During his legendary, and very long career, the simply incomparable Sugar Ray Robinson fought many hard-hitters – fellow greats like the recently departed Jake La Motta, Rocky Graziano, Gene Fullmer and many, many more.
Despite his willingness to face the most dangerous, heavily-equipped sluggers of his day, however, Robinson was stopped just once: this by light-heavyweight Joey Maxim, when the torturous heat got the better of Robinson, forcing him to remain on his stool after the 13th-round of a fight he was winning handily on points.
But who hit Robinson the hardest during his 174-19-6(109) career? During his dazzling prime, Robinson hit the deck on occasion, yet he always got up – usually to win. But there is one man who hit Sugar so hard he almost never made it back to his feet after being dropped: a guy named Artie Levine from Brooklyn New York.
Levine, a pro from 1941 to 1949, never ever fought for a world title, but he did face Robinson in a middleweight encounter in November of 1946. It was during this quite amazing (and controversial) fight that the peerless Robinson says he got hit the hardest he’d ever been hit in his entire boxing career.
In the 1970s, when both were long retired, Sugar Ray and former foe Rocky Graziano met on a U.S T.V show hosted by Curt Gowdy and co-hosted by legendary announcer Don Dunphy. It was on this show that Ray said, while being asked who hit him hardest, that “It was a guy named Artie Levine. You remember him, Rocky?”
Well, Graziano sure remembered the name, and Robinson himself had good reason to. Robinson recalled how, when he’d been decked and badly hurt in the 4th-round of his fight with Levine, that he came to at the ref’s count of five. “Gee,” Ray said, “I thought, this guy’s starting off at five!”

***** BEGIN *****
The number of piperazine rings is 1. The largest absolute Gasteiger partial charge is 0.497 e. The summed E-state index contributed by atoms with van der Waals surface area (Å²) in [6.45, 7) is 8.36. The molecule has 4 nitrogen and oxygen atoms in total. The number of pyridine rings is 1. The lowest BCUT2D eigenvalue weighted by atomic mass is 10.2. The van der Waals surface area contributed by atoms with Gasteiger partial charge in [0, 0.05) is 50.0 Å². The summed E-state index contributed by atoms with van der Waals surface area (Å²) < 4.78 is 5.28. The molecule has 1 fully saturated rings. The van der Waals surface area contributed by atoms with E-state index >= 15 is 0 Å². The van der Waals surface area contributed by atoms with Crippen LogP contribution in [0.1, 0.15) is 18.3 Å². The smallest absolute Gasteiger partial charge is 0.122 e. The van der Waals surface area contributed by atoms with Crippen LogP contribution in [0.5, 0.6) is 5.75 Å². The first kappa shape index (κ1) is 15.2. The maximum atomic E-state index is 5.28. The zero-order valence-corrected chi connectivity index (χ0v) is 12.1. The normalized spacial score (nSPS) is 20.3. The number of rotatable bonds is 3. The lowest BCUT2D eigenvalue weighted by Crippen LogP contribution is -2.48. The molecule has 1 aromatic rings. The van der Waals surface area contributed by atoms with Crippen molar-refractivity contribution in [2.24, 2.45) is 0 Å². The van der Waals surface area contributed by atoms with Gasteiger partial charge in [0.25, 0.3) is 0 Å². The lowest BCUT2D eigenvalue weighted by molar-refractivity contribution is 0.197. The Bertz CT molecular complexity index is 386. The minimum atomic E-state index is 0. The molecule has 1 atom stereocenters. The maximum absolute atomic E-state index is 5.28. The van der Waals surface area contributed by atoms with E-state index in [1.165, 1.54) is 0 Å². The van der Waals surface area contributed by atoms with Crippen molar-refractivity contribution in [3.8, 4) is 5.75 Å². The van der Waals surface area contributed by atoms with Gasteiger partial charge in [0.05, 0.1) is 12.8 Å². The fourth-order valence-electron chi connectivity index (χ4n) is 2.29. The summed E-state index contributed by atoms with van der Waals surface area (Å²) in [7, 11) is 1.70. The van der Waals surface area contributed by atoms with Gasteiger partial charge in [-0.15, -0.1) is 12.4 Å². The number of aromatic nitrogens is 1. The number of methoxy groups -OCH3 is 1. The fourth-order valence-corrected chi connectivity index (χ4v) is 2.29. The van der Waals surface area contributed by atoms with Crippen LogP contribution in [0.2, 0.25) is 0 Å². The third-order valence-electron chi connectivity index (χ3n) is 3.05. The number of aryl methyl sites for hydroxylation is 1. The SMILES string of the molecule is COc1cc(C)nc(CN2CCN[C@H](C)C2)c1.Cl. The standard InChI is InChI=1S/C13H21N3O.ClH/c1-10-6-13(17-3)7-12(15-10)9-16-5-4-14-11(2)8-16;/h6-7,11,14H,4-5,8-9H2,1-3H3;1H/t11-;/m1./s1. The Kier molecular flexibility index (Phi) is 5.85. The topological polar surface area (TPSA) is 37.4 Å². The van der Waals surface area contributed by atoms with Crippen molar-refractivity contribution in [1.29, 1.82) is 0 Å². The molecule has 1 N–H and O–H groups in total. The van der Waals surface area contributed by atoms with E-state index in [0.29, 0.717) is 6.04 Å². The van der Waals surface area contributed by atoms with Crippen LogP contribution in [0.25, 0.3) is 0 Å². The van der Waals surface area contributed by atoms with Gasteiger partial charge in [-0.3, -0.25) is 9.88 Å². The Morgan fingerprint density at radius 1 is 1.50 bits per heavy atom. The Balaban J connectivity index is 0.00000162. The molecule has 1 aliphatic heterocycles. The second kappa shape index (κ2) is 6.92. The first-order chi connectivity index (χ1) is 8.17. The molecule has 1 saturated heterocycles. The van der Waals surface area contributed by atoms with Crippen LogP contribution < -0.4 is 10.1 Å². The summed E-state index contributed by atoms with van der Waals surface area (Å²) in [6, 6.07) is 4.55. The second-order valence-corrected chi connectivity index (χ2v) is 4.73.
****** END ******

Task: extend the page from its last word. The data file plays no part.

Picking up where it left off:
It was a great line (as was Ray’s “when you fight Rocky Graziano, you either be sharp or you be flat!” quip), but in all seriousness, Robinson may have been legitimately KO’d that November night of 71 years ago this very week (Nov. 6 1946). Many older fans may have read about this fight before, but seeing Robinson on the Gowdy show (courtesy of You Tube) sure provides interest in this often overlooked moment in Sugar’s career.
In the 4th-round of the fight, Levine cracked Robinson with a left hook to the head followed by a right cross upstairs and down when the Pound-for-Pound best-ever. Then, the referee, Jackie Davis, instead of beginning a count, walked Levine to his corner, then walked back to Robinson to start the count. It is estimated that Ray received a count of close to 20-seconds.
Was Levine cheated out of a history-changing victory? Very possibly. In any case, Robinson, in a tough fight, came back and KO’d Levine in the 10th. Artie, trained by Charley Goldman of Rocky Marciano fame, never had another fight as high profile; retiring in 1949 – having lost five of his last 12 bouts. The Brooklyn man’s final career record reads 52-15-5(36). Levine passed away in January of 2012 at the age of 86.
An amazing part of the amazing career of boxing’s finest-ever fighter, the Levine-Robinson fight is worthy of being far more than a mere footnote.